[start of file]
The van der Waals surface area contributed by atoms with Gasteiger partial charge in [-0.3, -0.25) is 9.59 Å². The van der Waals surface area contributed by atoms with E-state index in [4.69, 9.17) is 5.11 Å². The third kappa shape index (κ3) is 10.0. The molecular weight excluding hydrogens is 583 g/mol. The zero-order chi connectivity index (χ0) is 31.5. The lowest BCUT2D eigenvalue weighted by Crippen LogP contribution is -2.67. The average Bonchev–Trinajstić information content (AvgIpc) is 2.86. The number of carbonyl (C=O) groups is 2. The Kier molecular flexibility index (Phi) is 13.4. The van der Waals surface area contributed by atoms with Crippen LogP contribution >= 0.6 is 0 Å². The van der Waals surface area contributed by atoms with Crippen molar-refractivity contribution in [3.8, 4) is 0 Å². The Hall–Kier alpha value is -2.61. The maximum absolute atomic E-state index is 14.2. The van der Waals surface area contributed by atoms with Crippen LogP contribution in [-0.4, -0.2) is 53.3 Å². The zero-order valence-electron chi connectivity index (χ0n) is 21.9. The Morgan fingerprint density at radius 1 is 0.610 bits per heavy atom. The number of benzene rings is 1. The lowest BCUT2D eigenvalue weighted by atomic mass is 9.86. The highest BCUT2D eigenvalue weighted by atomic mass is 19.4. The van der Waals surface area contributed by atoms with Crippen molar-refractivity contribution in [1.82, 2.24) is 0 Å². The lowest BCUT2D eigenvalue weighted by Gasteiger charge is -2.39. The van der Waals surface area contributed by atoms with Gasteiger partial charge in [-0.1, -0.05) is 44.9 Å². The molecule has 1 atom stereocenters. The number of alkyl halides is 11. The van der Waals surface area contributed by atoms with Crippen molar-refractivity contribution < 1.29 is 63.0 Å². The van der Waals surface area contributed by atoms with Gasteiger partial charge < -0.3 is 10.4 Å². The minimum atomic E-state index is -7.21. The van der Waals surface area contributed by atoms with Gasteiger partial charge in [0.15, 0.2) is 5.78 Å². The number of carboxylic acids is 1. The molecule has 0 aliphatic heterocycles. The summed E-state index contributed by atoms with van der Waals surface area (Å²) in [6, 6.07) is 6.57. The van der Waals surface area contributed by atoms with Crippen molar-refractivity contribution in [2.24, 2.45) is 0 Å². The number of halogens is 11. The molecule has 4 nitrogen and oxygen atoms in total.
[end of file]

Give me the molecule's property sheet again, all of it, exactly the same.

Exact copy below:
The van der Waals surface area contributed by atoms with Gasteiger partial charge in [-0.3, -0.25) is 9.59 Å². The van der Waals surface area contributed by atoms with E-state index in [4.69, 9.17) is 5.11 Å². The third kappa shape index (κ3) is 10.0. The molecular weight excluding hydrogens is 583 g/mol. The zero-order chi connectivity index (χ0) is 31.5. The lowest BCUT2D eigenvalue weighted by Crippen LogP contribution is -2.67. The average Bonchev–Trinajstić information content (AvgIpc) is 2.86. The number of carbonyl (C=O) groups is 2. The Kier molecular flexibility index (Phi) is 13.4. The van der Waals surface area contributed by atoms with Crippen LogP contribution >= 0.6 is 0 Å². The van der Waals surface area contributed by atoms with Crippen molar-refractivity contribution in [3.8, 4) is 0 Å². The Hall–Kier alpha value is -2.61. The maximum absolute atomic E-state index is 14.2. The van der Waals surface area contributed by atoms with Crippen LogP contribution in [-0.4, -0.2) is 53.3 Å². The zero-order valence-electron chi connectivity index (χ0n) is 21.9. The Morgan fingerprint density at radius 1 is 0.610 bits per heavy atom. The number of benzene rings is 1. The lowest BCUT2D eigenvalue weighted by atomic mass is 9.86. The highest BCUT2D eigenvalue weighted by atomic mass is 19.4. The van der Waals surface area contributed by atoms with Crippen molar-refractivity contribution in [1.82, 2.24) is 0 Å². The lowest BCUT2D eigenvalue weighted by Gasteiger charge is -2.39. The van der Waals surface area contributed by atoms with Gasteiger partial charge in [-0.1, -0.05) is 44.9 Å². The molecule has 1 atom stereocenters. The number of alkyl halides is 11. The van der Waals surface area contributed by atoms with Crippen molar-refractivity contribution < 1.29 is 63.0 Å². The van der Waals surface area contributed by atoms with Gasteiger partial charge < -0.3 is 10.4 Å². The minimum atomic E-state index is -7.21. The van der Waals surface area contributed by atoms with Gasteiger partial charge in [0.15, 0.2) is 5.78 Å². The number of carboxylic acids is 1. The molecule has 0 aliphatic heterocycles. The summed E-state index contributed by atoms with van der Waals surface area (Å²) in [6, 6.07) is 6.57. The van der Waals surface area contributed by atoms with Crippen molar-refractivity contribution in [2.24, 2.45) is 0 Å². The number of halogens is 11. The molecule has 4 nitrogen and oxygen atoms in total.